Forbidden Love through the Ages

It goes without saying that the most famous tale of forbidden love in the Western canon is Shakespeare's Romeo and Juliet. However, whether you consider it the archetype of love's self-sacrifice or a prime example of teenage hormonal idiocy is another story altogether.

Broken down, the plot is pretty simple: boy meets girl, boy woos girl, boy and girl die in a messy triple murder / suicide. Romantics (and Twilight fans) will tell you that true love is the willingness to die for someone. Nay-sayers will argue that sleeping with an impressionable thirteen-year old girl is creepy. It's a debate for the ages.

Although it's hard to break away from the romantic tradition set down by Romeo and Juliet, let's fast forward a few years to Puritan New England. "Hot" probably isn't the first word that comes to mind, especially considering that Puritans came to the New World because Old England was too "improper." Then again, this stodginess is exactly the kind of climate that – no pun intended – breeds a good scandal.

The novel we had in mind is Nathaniel Hawthorne's The Scarlet Letter, which is a far more complicated love story than the three-day hormone fest in Shakespeare's Verona. Everyone knows that Hester Prynne has done the deed, but what no one in Boston realizes is that the father of her child is none other than – oh snap! – their beloved pastor.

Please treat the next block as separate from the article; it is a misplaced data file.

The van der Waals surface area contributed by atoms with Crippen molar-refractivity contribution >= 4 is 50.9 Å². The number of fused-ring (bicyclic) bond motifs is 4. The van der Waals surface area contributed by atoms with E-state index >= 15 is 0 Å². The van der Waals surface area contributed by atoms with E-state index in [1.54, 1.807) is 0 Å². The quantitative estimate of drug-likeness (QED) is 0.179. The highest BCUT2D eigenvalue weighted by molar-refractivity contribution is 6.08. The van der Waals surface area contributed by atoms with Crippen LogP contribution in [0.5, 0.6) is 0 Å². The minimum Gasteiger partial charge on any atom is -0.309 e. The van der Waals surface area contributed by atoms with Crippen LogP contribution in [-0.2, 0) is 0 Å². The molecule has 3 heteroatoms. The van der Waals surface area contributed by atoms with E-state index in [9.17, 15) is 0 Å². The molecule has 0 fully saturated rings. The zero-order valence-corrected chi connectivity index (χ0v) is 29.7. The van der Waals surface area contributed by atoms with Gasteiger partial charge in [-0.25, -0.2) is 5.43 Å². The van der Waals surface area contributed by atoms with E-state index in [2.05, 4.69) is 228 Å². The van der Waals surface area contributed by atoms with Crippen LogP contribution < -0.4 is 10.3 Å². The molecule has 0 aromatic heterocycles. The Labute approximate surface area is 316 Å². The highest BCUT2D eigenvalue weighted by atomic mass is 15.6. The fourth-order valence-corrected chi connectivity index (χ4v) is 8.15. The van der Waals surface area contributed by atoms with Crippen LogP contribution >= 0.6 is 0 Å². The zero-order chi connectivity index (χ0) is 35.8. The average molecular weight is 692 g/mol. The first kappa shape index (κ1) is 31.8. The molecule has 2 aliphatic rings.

God pulls a fast one on pastor Dimmesdale, however, by burning a painful, scarlet A into his flesh as a gentle reminder that a confession is in order. Many of us will remember wishing that Hester and Dimmesdale would just run away together already – as they so nearly do – but instead, they obey the social mores of the time, live separate lives, admit their crime, and go on to die alone. God: 1; Twilight fans: 0.

Fast forwarding another few years to the New England of the 1980's will make you glad you were born in the age of computers and not public lashings. Take Bon Jovi's Livin' on a Prayer, a twentieth-century approximation of Hawthorne's novel. This arena rock song is an epic story of blue-collar, low-income lovin' with an unplanned parenthood subplot. Not your typical rockout material.

What really gives the lyrics impact is the fact that they're based on the story of two of Bon Jovi's high-school classmates. All that stuff about working on the docks, serving diner food, and scraping by suddenly gets a lot more real when it actually, you know, is. And frankly, even if Bon Jovi didn't base the song on anyone in particular, the story's so common nowadays that he might as well have.

Although all that talk of hardship and interrupted dreams might otherwise be depressing, the anthemic chorus reinforces the idea that love (and enough money to get by) conquers all. In that sense, the song is a hopeful (if not happy) medium between the two extremes set by Romeo, Juliet, Hester, and Dimmesdale. Looks like we're halfway there, after all.